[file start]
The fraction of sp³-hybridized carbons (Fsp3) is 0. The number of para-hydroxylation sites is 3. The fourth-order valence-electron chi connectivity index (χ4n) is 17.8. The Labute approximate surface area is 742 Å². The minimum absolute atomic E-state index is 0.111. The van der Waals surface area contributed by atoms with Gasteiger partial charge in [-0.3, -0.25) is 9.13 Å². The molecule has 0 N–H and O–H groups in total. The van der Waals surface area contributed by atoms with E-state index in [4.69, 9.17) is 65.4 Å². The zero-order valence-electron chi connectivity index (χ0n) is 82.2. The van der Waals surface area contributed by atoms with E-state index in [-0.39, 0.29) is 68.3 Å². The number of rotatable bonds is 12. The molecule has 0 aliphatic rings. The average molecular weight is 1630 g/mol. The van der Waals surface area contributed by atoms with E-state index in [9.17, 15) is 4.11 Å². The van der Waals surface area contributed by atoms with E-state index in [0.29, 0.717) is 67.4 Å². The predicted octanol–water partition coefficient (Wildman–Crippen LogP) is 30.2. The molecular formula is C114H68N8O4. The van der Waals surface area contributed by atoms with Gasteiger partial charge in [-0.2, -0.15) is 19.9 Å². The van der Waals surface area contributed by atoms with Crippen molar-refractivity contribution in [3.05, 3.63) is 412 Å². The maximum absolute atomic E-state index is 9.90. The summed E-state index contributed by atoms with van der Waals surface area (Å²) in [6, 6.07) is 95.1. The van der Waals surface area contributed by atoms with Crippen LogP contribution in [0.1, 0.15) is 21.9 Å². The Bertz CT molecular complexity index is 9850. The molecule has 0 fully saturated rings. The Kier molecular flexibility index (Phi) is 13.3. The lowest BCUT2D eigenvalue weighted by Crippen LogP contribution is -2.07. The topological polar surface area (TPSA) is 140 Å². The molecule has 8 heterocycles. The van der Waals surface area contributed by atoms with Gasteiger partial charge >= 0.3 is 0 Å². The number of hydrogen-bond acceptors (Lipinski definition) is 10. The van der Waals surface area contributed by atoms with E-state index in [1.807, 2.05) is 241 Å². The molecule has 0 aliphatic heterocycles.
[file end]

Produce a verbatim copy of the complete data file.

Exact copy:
The fraction of sp³-hybridized carbons (Fsp3) is 0. The number of para-hydroxylation sites is 3. The fourth-order valence-electron chi connectivity index (χ4n) is 17.8. The Labute approximate surface area is 742 Å². The minimum absolute atomic E-state index is 0.111. The van der Waals surface area contributed by atoms with Gasteiger partial charge in [-0.3, -0.25) is 9.13 Å². The molecule has 0 N–H and O–H groups in total. The van der Waals surface area contributed by atoms with E-state index in [4.69, 9.17) is 65.4 Å². The zero-order valence-electron chi connectivity index (χ0n) is 82.2. The van der Waals surface area contributed by atoms with E-state index in [-0.39, 0.29) is 68.3 Å². The number of rotatable bonds is 12. The molecule has 0 aliphatic rings. The average molecular weight is 1630 g/mol. The van der Waals surface area contributed by atoms with E-state index in [9.17, 15) is 4.11 Å². The van der Waals surface area contributed by atoms with E-state index in [0.29, 0.717) is 67.4 Å². The predicted octanol–water partition coefficient (Wildman–Crippen LogP) is 30.2. The molecular formula is C114H68N8O4. The van der Waals surface area contributed by atoms with Gasteiger partial charge in [-0.2, -0.15) is 19.9 Å². The van der Waals surface area contributed by atoms with Crippen molar-refractivity contribution in [3.05, 3.63) is 412 Å². The maximum absolute atomic E-state index is 9.90. The summed E-state index contributed by atoms with van der Waals surface area (Å²) in [6, 6.07) is 95.1. The van der Waals surface area contributed by atoms with Crippen LogP contribution in [0.1, 0.15) is 21.9 Å². The Bertz CT molecular complexity index is 9850. The molecule has 0 fully saturated rings. The Kier molecular flexibility index (Phi) is 13.3. The lowest BCUT2D eigenvalue weighted by Crippen LogP contribution is -2.07. The topological polar surface area (TPSA) is 140 Å². The molecule has 8 heterocycles. The van der Waals surface area contributed by atoms with Gasteiger partial charge >= 0.3 is 0 Å². The number of hydrogen-bond acceptors (Lipinski definition) is 10. The van der Waals surface area contributed by atoms with E-state index in [1.807, 2.05) is 241 Å². The molecule has 0 aliphatic heterocycles.